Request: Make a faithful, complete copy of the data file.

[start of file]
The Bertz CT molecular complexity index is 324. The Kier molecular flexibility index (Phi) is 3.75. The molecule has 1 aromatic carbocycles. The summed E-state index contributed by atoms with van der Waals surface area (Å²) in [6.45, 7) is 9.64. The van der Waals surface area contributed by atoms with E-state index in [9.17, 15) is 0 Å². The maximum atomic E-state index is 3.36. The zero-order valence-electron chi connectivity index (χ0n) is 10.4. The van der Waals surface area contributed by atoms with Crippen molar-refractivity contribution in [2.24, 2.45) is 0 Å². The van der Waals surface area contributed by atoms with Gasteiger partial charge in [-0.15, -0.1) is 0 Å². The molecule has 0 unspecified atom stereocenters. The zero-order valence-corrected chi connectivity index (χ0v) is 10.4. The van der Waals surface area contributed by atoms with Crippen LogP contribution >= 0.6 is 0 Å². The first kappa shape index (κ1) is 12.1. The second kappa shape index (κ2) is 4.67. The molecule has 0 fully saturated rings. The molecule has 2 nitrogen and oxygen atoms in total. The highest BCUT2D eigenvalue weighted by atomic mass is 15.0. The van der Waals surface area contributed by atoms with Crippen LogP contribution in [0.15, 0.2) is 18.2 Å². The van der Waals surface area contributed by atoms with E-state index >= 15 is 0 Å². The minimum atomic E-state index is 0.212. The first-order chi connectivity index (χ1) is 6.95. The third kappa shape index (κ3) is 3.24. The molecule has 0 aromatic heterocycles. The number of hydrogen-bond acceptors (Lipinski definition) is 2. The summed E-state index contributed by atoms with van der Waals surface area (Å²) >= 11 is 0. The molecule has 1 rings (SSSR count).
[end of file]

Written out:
The Bertz CT molecular complexity index is 324. The Kier molecular flexibility index (Phi) is 3.75. The molecule has 1 aromatic carbocycles. The summed E-state index contributed by atoms with van der Waals surface area (Å²) in [6.45, 7) is 9.64. The van der Waals surface area contributed by atoms with E-state index in [9.17, 15) is 0 Å². The maximum atomic E-state index is 3.36. The zero-order valence-electron chi connectivity index (χ0n) is 10.4. The van der Waals surface area contributed by atoms with Crippen molar-refractivity contribution in [2.24, 2.45) is 0 Å². The van der Waals surface area contributed by atoms with Gasteiger partial charge in [-0.15, -0.1) is 0 Å². The molecule has 0 unspecified atom stereocenters. The zero-order valence-corrected chi connectivity index (χ0v) is 10.4. The van der Waals surface area contributed by atoms with Crippen LogP contribution >= 0.6 is 0 Å². The first kappa shape index (κ1) is 12.1. The second kappa shape index (κ2) is 4.67. The molecule has 0 fully saturated rings. The molecule has 2 nitrogen and oxygen atoms in total. The highest BCUT2D eigenvalue weighted by atomic mass is 15.0. The van der Waals surface area contributed by atoms with Crippen LogP contribution in [0.15, 0.2) is 18.2 Å². The van der Waals surface area contributed by atoms with E-state index >= 15 is 0 Å². The minimum atomic E-state index is 0.212. The first-order chi connectivity index (χ1) is 6.95. The third kappa shape index (κ3) is 3.24. The molecule has 0 aromatic heterocycles. The number of hydrogen-bond acceptors (Lipinski definition) is 2. The summed E-state index contributed by atoms with van der Waals surface area (Å²) >= 11 is 0. The molecule has 1 rings (SSSR count).